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By Gerhard Papenfus

There are two responses to the 18.65% electricity tariff for Eskom approved by Nersa.

The one is an attitude of resignation: relieved that the increase was not 32% as Eskom requested, resigned to the fact that Eskom is in trouble and there is nothing we can do about it. Suck it up and pay the bills.

The other response is one of righteous discontent. This attitude asks how did we get here and demands a way forward that will drastically address the current crisis. 

Although South Africa is not a failed state yet, the state’s trajectory is clearly in that direction.

Government’s failure to sustain the essential elements of a functioning state, such as sound leadership which inspires respect, integrity in governance, safety and security, and the maintaining of infrastructure, is most visible in the collapse of Eskom. 

The deterioration of every aspect for which Government is responsible, is there for all to see. The electricity situation, however, highlights the dilemma in which we find ourselves.

Eskom, the overstaffed, incompetent utility, stripped financially through fraud and corruption and devoid of skills and loyalty through cadre deployment and race-based employment policies, is allowed to increase its price by 18.65%. This is a huge increase which will hurt consumers, those few that actually pay their electricity bills.

Eskom argues that, without this increase, it cannot survive. Ironically, it completely disregards the survival of the South African consumer. If the consumer was of any concern to compromised politicians and corrupt Eskom employees, of the ‘mafia’ currently controlling Eskom, South Africa would not have been in this situation.

Therefore, what the South African consumer wants to know is this: since detrimental policies, corruption and inefficiency brought us to our current predicament, how are things going to improve, even with this increase, if the policies, corruption and inefficiency remain? Consumers have no option; we will have to pay more, but it is unlikely that we will receive anything in return.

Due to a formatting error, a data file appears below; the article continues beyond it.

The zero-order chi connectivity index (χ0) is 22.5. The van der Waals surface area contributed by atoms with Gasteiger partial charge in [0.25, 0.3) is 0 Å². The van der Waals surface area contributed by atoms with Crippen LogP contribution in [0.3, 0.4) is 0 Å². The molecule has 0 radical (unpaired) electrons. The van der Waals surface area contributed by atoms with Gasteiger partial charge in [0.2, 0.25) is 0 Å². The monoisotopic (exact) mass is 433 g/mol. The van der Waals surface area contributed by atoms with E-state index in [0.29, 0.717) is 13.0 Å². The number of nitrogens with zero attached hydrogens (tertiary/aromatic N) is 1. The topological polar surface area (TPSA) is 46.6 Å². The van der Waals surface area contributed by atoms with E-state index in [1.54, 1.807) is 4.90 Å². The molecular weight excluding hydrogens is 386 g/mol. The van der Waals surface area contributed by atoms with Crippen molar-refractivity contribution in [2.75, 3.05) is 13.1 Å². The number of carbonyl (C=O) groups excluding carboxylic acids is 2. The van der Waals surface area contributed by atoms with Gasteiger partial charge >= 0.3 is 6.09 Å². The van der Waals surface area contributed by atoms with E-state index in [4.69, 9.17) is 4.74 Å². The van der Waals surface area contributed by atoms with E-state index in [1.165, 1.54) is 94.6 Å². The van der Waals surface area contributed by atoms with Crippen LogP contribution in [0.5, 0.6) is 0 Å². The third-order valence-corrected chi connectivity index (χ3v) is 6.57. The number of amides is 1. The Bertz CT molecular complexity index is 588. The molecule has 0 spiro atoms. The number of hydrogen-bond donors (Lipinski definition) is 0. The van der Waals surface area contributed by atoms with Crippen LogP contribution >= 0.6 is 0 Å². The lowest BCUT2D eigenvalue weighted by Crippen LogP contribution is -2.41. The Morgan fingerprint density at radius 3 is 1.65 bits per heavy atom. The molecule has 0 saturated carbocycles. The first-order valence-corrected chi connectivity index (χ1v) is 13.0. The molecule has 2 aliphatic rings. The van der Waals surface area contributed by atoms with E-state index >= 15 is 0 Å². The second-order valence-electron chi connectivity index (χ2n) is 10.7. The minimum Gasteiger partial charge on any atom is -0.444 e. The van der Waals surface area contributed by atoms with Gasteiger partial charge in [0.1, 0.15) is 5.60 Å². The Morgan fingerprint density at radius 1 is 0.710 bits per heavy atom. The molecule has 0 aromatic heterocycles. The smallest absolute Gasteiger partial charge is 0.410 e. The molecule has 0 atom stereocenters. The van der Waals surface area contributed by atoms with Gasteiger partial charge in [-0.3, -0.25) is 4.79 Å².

Increases will not drag Eskom out of the pit it finds itself in; only strong, uncompromising leadership, ethical governance, which include the rooting out of corruption and those involved in it, from the highest to the lowest level, and employment policies based on merit, will achieve it. 

There is still no sign that this is about to happen and, therefore, until that happens, it will be more of the same, a constant downward spiral until the ultimate disaster strikes. The current political leadership neither has the political will, nor the political reserves to change the current trajectory.

The purpose of this is not to elaborate on the hardship already experienced by business, individuals and households, but only to say this: we refuse to accept that an increase is the solution to Eskom’s problems, as additional income will still flow to corrupt individuals and incompetent municipalities who refuse to settle their bills with Eskom.

Gerhard Papenfus is the Chief Executive of the National Employers’ Association of South Africa (NEASA).

For more information:
NEASA Media Department